If Patrick Byrne is good at anything, it’s hyping Overstock.com (NASDAQ:OSTK) when the company is not deserving of the hype. To hear him tell it in real time, everything is rosy and the company is doing stellar and investors will surely be impressed. (It’s only a couple of years later that he admits to “screwing up” the company.)
The fourth quarter earnings release showed quarterly revenue up 2% to $300 million, and annual revenue down 2% to $768.8 million. Neither of these are particularly impressive.
And they are even less impressive when you look at them in conjunction with an interview Patrick Bryne gave CNBC on December 7, 2007. According to the company’s press release about the interview:
“We are having a pretty nice Christmas,” he said during the interview where he mentioned that the company’s gross bookings had increased thus far during Q4 by approximately 10% over last year’s Q4 due to an increase in the order size of the average transaction.
Okay, let me get this straight. A few weeks before the end of the year, Byrne is hyping the fourth quarter results, using a non-GAAP measure (gross bookings) that he says is 10% higher than the fourth quarter the prior year. Yet Overstock.com ends up doing only 2% more revenue than the prior year.
When the question about the results was raised during Overstock.com’s fourth quarter conference call, Patrick simply said:
Basically December came in — things did not — the Christmas season was not as sharp a spike as we had hoped as we were even — things were looking great right up through Thanksgiving actually. And then as the weeks rolled on to the Christmas season, it was just a bit of a letdown. So what did we end up doing? $3 million for the quarter in EBIT?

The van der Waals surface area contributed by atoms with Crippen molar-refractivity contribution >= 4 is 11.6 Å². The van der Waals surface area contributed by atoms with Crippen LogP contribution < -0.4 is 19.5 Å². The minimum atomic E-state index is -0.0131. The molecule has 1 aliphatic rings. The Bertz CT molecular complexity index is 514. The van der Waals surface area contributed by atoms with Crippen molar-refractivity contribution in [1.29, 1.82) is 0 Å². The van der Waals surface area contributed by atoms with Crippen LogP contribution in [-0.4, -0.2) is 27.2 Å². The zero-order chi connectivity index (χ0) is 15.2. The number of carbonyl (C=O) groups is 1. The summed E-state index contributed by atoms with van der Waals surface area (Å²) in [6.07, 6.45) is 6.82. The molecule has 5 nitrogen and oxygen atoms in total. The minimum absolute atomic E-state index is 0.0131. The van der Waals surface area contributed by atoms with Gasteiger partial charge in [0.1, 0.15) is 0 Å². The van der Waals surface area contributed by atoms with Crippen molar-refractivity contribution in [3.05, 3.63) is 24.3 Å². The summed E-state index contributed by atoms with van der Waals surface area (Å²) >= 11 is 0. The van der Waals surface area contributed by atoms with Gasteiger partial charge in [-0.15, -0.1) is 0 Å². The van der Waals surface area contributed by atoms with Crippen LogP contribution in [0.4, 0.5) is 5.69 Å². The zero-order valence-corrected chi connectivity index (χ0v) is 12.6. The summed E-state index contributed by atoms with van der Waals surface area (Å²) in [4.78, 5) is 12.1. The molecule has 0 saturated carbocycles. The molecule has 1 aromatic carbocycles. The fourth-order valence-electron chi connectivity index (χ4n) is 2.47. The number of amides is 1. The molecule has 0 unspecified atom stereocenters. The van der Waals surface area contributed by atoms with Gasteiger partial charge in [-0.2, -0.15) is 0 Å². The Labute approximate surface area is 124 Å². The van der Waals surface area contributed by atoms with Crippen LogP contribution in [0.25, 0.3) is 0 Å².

So it was looking good up through Thanksgiving, and when you gave your interview two weeks later, it wasn’t so good anymore? Because if you’re saying now that things were was good through Thanksgiving, methinks that means that the days after Thanksgiving weren’t so hot. Yet on December 7 you said they were hot!
Maybe with another company, I’d be willing to say “a few days here, a few days there…” yeah, they were just off on some estimates. But not with Patrick Byrne and not with Overstock.com. It’s never quite that simple.
Plus, you have the fact that Patrick used a non-GAAP measure during that interview… What’s the big deal with that? Well the accounting rules (GAAP) are there to bring some uniformity to the financial accounting process. Users of financial statements can more readily compare companies and understand the meaning of the financial statements when GAAP rules are followed.
With non-GAAP measures… not so much. Because these measures don’t fall under any “official” rules, they can mean different things at different companies. Using such measures makes it hard for an outsider to know what is really going on at a company.
Surprise, surprise. Patrick Byrne likes to use these measures for some wacky reason.